Russia and India are extremely concerned that the security situation in Afghanistan might worsen in the aftermath of withdrawal of International Security Assistance Force (ISAF). Source: Reuters/Vostock Photo
India and Russia are holding talks for meeting the defence requirements of Afghanistan where the security situation is likely deteriorate in the aftermath of US troop pullout from the war-torn country this year. Delhi and Moscow are working to reach a deal under which Russia would supply some military hardware to Kabul for which the payment would be made by India.
Afghan President Hamid Karzai had made a request to Indian Prime Minister Manmohan Singh for supplying military equipments to Kabul during his last official visit to lndia in order to improve its defence capabilities to meet the security challenges following planned NATO troops’ withdrawal. Kabul wants the transfer of these military equipments for its armed forces under the strategic partnership agreement signed with India.
However, India, the world’s largest arms importer, has its arsenal largely equipped with weaponries of Soviet and Russian origin. India cannot re-export Russian made weapons to a third country under an existing bilateral agreement .That is why Delhi and Moscow are working for an understanding under which Russia-made military hardware would be supplied to Kabul for which Delhi would foot the bill. Some of the Russian-made arms can be re-exported to Kabul under concurrence from Moscow.
Afghan security teams have visited India with their wish-list and made an assessment of the kind of equipment they need. Kabul apparently has expressed its desire to have battle tanks, field guns, military aircrafts, armoured vehicles and, trucks. The Indo-Afghan negotiations on these issues are believed to be in an advanced stage. Under the Indo-Afghan Strategic Partnership Agreement signed in 2011, India is already providing some military training to Afghan armed forces.
Afghanistan is keen to have Russian made military hardware as its armed forces are well-acquainted with Russian weaponries for decades. The USSR and Afghanistan had historically close military ties and the Afghan army was trained and equipped by the Soviets for a long time in the past. That is why the current Afghan government and military leaders have demonstrated their preference for Russian weapons and defence systems. Russia and Afghanistan currently develop their defence ties under a bilateral military-technical cooperation agreement. It is also under discussion to have some weapons sourced from Central Asian countries, whose defence forces are equipped with Russian armaments and military systems .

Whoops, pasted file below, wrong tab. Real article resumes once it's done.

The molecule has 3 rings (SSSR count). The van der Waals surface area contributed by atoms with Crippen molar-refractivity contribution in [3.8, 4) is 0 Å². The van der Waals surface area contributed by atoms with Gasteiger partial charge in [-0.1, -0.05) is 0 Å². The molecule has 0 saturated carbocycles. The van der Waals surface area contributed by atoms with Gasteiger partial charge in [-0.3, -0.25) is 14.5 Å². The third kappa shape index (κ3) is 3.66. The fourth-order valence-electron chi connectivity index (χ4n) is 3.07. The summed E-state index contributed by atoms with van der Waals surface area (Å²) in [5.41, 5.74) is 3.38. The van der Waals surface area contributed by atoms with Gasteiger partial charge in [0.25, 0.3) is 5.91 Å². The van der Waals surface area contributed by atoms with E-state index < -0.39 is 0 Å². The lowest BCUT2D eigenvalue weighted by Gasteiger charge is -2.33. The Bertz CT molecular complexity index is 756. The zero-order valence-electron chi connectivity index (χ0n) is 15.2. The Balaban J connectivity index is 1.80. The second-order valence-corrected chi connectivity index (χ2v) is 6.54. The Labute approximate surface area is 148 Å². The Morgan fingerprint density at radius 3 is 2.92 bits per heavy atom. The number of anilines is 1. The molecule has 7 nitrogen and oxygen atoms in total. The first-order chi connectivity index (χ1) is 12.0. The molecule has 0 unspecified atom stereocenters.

This type of tripartite arrangement facilitating military supplies to Afghanistan is not the first of its kind. Under a deal between Moscow and Washington, Russia has supplied military hardware including military helicopters to Afghanistan for which bills were footed by the US. Even NATO forces have used Russian helicopters in Afghanistan.
However, some experts cast doubt that any agreement for this kind of arrangement can be signed unless and until Afghanistan completes the process of inking a bilateral security arrangement with US, which seems to be facing difficulties.
Indo-Russian military cooperation in the Afghan direction is not going to be confined to military supplies alone. Both countries are reported to have already taken decision to renovate a Soviet military hardware maintenances facility in the suburbs of Kabul.
Both the strategic partners, having strong stakes in Afghanistan are extremely concerned that the security situation in the country might worsen in the aftermath of withdrawal of International Security Assistance Force (ISAF) and believe that the pull out is being conducted in a hurry.
Though India and Russia have close affinity of views on Afghan issue, they seem to differ in their assessment of planned US military presence in Afghanistan in the form of a military base. Russia is completely opposed to the idea of a foreign military presence in Afghanistan without a UN mandate.
India and Russia are concerned about Taliban staging a comeback to the country. The Taliban–led Afghanistan in late 1990s was a breeding ground of international terrorism that had caused huge problems for India in Kashmir and for Russia in Chechnya .Obviously they would not like a situation in which the Taliban would recapture power in Afghanistan. In the back drop of attempts for having negotiations with the Taliban abroad, both countries strongly advocate that the peace and reconciliation process in Afghanistan should be exclusively Afghan-led and Afghan-owned.
Professor Arun Mohanty is Chairman of the Centre for Russian and Central Asian Studies, JNU and Director of the Delhi-based Eurasian Foundation.
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